A report published on Tuesday by the American Civil Liberties Union urges the Obama administration to reform the Federal Bureau of Investigation following years of documented instances in which the FBI has abused its authority.
In thousands of words spanning a 60-plus page report titled
"Unleashed and Unaccountable: The FBI’s Unchecked Abuse of
Authority," the ACLU this week condemns the agency,
particularly in the years following the September 11, 2001
The ACLU argues that since the attacks of 9/11, the federal government has time and time again allowed the FBI to broaden its law enforcement powers, often without sufficient oversight. As a result, they write, the FBI has been transformed into “a domestic intelligence and law enforcement agency of unprecedented power and international reach.”
Despite reform enacted in the wake of the infamous years J. Edgar Hoover spent as FBI director, the ACLU says that the agency has “subverted internal and external oversight” in recent time, in turn allowing for gross abuse, often impacting the civil liberties of Americans as a result.
In a plea for change, the ACLU accuses the FBI of “squelching whistleblowers, imposing and enforcing unnecessary secrecy and actively misleading Congress and the American people” since 9/11, and says the agency has “regularly overstepped the law, infringing on Americans’ constitutional rights while overzealously pursuing its domestic security mission.”
Items highlighted by the ACLU in the report include the secretive surveillance powers the agency has inherited through the PATRIOT Act, its power to open investigations of Americans without proof of a crime, racial and religious profiling and the targeting of people exercising their First Amendment-protected rights, such as journalists and political activists.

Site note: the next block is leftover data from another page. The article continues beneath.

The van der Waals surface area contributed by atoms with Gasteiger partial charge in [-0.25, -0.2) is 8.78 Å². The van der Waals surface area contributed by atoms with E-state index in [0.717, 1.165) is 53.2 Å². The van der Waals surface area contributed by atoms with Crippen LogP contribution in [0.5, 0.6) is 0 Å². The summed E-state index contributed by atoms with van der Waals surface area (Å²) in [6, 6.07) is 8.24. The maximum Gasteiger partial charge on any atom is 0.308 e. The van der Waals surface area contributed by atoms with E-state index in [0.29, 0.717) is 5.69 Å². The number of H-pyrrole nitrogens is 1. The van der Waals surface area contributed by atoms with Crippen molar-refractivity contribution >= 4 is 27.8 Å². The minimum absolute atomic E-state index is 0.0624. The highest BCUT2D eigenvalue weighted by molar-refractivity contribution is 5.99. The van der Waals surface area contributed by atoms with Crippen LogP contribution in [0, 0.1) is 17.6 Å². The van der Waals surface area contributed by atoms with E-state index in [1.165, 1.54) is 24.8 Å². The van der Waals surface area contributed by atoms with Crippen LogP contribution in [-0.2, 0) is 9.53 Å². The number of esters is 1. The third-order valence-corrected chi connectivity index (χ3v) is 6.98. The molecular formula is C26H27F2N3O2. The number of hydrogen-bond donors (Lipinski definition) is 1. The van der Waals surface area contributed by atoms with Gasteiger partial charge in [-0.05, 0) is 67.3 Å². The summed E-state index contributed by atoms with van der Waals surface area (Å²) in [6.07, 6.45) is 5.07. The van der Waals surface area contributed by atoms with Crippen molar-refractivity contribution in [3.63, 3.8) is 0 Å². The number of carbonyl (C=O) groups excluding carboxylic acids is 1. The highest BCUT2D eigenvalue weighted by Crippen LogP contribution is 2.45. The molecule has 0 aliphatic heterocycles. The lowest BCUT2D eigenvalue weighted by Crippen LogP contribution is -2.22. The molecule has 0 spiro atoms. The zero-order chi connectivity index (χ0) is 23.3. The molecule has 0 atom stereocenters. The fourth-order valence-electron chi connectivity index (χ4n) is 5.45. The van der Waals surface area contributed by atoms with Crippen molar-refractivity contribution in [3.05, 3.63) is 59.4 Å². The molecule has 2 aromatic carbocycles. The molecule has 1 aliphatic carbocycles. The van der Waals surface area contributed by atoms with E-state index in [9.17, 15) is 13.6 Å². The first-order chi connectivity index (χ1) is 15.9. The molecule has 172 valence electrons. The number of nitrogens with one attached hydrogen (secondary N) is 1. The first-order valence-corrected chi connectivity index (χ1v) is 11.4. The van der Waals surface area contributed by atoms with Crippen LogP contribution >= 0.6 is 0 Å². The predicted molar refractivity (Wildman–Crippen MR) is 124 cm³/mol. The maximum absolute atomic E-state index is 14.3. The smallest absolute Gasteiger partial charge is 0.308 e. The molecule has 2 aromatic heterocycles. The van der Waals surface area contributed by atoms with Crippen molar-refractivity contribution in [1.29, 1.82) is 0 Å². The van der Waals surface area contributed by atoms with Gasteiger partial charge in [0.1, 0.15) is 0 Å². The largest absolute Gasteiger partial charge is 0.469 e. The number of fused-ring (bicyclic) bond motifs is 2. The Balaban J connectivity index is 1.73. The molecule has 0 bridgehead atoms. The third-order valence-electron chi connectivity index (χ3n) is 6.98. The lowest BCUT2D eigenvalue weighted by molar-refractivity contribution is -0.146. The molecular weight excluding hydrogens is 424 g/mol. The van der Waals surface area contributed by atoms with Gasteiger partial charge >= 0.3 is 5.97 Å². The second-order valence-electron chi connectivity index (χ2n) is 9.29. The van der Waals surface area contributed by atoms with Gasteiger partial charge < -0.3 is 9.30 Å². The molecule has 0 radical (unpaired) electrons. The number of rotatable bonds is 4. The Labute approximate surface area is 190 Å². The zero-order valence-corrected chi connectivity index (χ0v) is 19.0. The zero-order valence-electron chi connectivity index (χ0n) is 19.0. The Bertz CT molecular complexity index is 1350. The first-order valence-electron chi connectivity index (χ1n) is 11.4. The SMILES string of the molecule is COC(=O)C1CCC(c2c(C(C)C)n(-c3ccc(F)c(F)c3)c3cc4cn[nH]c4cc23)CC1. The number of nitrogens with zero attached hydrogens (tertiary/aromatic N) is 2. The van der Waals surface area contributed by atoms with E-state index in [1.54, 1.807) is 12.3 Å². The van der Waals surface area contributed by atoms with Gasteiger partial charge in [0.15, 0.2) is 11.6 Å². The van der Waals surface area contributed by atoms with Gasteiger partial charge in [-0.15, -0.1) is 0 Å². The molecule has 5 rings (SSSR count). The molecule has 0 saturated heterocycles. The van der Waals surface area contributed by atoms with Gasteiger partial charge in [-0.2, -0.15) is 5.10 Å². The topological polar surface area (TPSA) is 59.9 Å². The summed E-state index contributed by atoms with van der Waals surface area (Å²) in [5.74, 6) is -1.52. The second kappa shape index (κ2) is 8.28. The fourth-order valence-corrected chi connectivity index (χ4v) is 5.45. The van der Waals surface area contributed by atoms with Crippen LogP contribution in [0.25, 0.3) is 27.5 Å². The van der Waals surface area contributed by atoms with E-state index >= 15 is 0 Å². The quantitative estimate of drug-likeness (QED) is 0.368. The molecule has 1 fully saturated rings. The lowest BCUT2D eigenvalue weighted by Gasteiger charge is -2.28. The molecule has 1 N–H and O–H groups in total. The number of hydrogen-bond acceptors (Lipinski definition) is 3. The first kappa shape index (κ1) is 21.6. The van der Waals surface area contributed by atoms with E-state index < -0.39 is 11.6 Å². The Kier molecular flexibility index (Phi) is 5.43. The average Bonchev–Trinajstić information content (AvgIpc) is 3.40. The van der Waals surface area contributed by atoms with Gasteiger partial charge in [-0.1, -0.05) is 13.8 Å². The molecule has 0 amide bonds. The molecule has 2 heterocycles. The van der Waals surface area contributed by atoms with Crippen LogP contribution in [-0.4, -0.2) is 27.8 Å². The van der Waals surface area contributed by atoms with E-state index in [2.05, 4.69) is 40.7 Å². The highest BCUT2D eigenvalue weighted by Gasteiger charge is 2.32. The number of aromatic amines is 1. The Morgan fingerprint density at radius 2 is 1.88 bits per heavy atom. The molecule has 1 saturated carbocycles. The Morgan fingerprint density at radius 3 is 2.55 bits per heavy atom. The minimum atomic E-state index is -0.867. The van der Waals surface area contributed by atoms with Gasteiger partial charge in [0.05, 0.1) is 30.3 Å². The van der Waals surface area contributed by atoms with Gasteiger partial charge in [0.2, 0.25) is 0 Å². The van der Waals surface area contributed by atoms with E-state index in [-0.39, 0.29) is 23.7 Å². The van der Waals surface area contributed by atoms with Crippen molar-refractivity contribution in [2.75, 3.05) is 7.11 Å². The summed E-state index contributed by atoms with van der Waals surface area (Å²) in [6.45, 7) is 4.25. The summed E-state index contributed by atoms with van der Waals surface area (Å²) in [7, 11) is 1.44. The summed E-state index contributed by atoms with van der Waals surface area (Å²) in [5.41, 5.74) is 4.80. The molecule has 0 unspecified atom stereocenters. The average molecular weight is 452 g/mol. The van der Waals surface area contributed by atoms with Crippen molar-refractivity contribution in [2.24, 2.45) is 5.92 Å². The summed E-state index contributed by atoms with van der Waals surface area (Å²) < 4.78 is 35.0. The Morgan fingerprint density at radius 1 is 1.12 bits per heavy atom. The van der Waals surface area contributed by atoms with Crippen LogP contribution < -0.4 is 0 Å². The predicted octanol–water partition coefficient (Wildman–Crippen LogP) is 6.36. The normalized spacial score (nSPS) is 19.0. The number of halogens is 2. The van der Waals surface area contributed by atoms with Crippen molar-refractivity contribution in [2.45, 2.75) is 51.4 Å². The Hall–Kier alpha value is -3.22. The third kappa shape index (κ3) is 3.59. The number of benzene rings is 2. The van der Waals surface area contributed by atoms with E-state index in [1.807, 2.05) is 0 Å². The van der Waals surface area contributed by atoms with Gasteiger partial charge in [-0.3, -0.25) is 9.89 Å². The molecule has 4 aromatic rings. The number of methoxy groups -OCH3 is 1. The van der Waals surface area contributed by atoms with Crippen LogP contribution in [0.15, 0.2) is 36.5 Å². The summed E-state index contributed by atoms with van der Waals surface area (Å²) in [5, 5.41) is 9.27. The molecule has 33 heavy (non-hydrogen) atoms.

Published on the anniversary of the signing of the US Constitution, the ACLU urges President Barack Obama and his administration “to conduct a comprehensive examination of the FBI's policies and practices to identify and curtail any activities that are unnecessary, ineffective or misused,” especially before the newly appointed director of the agency, James Comey, can subvert any further the policies enacted by his predecessor, James Mueller, who ran the FBI from before 9/11 up until only this month.
Should the executive and legislative branches not consider reform, the ACLU writes, “FBI officials and certain members of Congress will undoubtedly demand that the new director stay the course, no matter how disastrous it may be for American civil liberties and privacy rights.”
“The list of abuses is long and demonstrates that Congress must do a top-to-bottom review of FBI politics and practices to identify and curtail any activities that are unconstitutional or easily misused,” Hina Shamsi, director of the ACLU’s National Security Project, said in a statement accompanying the report. “The time for wholesale reform has come.”
One figure cited in the new report portends that the FBI “will soon have the equivalent of 20 pieces of intelligence on every American.”
“An FBI budget request for fiscal year 2008 said the FBI had amassed databases containing 1.5 billion records, and two members of Congress described documents predicting the FBI would have 6 billion records by 2012, which they said would represent “20 separate ‘records’ for each man, woman and child in the United States.”
In turn, the ACLU believes that this huge volume of amassed data can be “shared widely.”
“According to a 2012 Systems of Records Notice covering all FBI data warehouses, the information in these systems can be shared broadly, even with foreign entities and private companies, and for a multitude of law enforcement and non-law enforcement purposes.”